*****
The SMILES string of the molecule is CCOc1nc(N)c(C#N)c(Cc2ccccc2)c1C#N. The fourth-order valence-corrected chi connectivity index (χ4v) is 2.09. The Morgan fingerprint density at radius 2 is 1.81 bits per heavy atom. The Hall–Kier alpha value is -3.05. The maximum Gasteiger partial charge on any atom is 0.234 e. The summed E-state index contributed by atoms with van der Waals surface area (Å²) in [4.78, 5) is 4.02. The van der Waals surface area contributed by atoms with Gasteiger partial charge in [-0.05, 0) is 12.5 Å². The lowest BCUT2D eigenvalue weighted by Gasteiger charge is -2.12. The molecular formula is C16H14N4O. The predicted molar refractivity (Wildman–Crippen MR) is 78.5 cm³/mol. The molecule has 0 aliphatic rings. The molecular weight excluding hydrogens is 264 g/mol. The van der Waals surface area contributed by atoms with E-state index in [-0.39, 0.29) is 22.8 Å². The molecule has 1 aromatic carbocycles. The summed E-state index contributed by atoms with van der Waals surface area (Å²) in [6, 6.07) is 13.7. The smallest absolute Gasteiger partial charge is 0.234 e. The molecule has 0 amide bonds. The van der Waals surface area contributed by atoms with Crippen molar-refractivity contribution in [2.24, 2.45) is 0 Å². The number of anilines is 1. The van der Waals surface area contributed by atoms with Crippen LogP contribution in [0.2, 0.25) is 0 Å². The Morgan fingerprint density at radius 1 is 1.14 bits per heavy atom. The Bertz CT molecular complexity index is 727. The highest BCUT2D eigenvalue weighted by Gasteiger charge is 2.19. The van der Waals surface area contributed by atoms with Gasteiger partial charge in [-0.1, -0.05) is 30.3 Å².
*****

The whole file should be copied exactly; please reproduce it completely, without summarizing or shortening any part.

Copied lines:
The SMILES string of the molecule is CCOc1nc(N)c(C#N)c(Cc2ccccc2)c1C#N. The fourth-order valence-corrected chi connectivity index (χ4v) is 2.09. The Morgan fingerprint density at radius 2 is 1.81 bits per heavy atom. The Hall–Kier alpha value is -3.05. The maximum Gasteiger partial charge on any atom is 0.234 e. The summed E-state index contributed by atoms with van der Waals surface area (Å²) in [4.78, 5) is 4.02. The van der Waals surface area contributed by atoms with Gasteiger partial charge in [-0.05, 0) is 12.5 Å². The lowest BCUT2D eigenvalue weighted by Gasteiger charge is -2.12. The molecular formula is C16H14N4O. The predicted molar refractivity (Wildman–Crippen MR) is 78.5 cm³/mol. The molecule has 0 aliphatic rings. The molecular weight excluding hydrogens is 264 g/mol. The van der Waals surface area contributed by atoms with E-state index in [-0.39, 0.29) is 22.8 Å². The molecule has 1 aromatic carbocycles. The summed E-state index contributed by atoms with van der Waals surface area (Å²) in [6, 6.07) is 13.7. The smallest absolute Gasteiger partial charge is 0.234 e. The molecule has 0 amide bonds. The van der Waals surface area contributed by atoms with Crippen molar-refractivity contribution in [2.24, 2.45) is 0 Å². The number of anilines is 1. The van der Waals surface area contributed by atoms with Crippen LogP contribution in [0.2, 0.25) is 0 Å². The Morgan fingerprint density at radius 1 is 1.14 bits per heavy atom. The Bertz CT molecular complexity index is 727. The highest BCUT2D eigenvalue weighted by Gasteiger charge is 2.19. The van der Waals surface area contributed by atoms with Gasteiger partial charge in [-0.1, -0.05) is 30.3 Å².